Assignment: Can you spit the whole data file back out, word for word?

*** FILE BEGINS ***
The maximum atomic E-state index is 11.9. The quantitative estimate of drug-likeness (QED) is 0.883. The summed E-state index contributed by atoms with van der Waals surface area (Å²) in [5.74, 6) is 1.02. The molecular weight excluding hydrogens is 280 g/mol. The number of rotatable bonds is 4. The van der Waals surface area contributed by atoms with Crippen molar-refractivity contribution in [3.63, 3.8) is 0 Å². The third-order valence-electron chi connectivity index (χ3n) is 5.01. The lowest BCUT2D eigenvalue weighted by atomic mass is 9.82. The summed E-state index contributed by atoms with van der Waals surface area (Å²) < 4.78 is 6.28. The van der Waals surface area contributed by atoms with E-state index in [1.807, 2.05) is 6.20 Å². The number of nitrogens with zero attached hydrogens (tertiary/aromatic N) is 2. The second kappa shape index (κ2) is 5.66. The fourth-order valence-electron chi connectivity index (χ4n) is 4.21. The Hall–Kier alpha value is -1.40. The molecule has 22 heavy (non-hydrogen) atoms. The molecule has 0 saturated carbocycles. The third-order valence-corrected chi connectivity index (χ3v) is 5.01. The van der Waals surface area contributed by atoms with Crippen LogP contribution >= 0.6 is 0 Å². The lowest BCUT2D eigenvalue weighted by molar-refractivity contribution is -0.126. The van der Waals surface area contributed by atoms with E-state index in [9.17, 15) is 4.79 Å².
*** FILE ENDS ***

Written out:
The maximum atomic E-state index is 11.9. The quantitative estimate of drug-likeness (QED) is 0.883. The summed E-state index contributed by atoms with van der Waals surface area (Å²) in [5.74, 6) is 1.02. The molecular weight excluding hydrogens is 280 g/mol. The number of rotatable bonds is 4. The van der Waals surface area contributed by atoms with Crippen molar-refractivity contribution in [3.63, 3.8) is 0 Å². The third-order valence-electron chi connectivity index (χ3n) is 5.01. The lowest BCUT2D eigenvalue weighted by atomic mass is 9.82. The summed E-state index contributed by atoms with van der Waals surface area (Å²) < 4.78 is 6.28. The van der Waals surface area contributed by atoms with E-state index in [1.807, 2.05) is 6.20 Å². The number of nitrogens with zero attached hydrogens (tertiary/aromatic N) is 2. The second kappa shape index (κ2) is 5.66. The fourth-order valence-electron chi connectivity index (χ4n) is 4.21. The Hall–Kier alpha value is -1.40. The molecule has 22 heavy (non-hydrogen) atoms. The molecule has 0 saturated carbocycles. The third-order valence-corrected chi connectivity index (χ3v) is 5.01. The van der Waals surface area contributed by atoms with Crippen LogP contribution >= 0.6 is 0 Å². The lowest BCUT2D eigenvalue weighted by molar-refractivity contribution is -0.126. The van der Waals surface area contributed by atoms with E-state index in [9.17, 15) is 4.79 Å².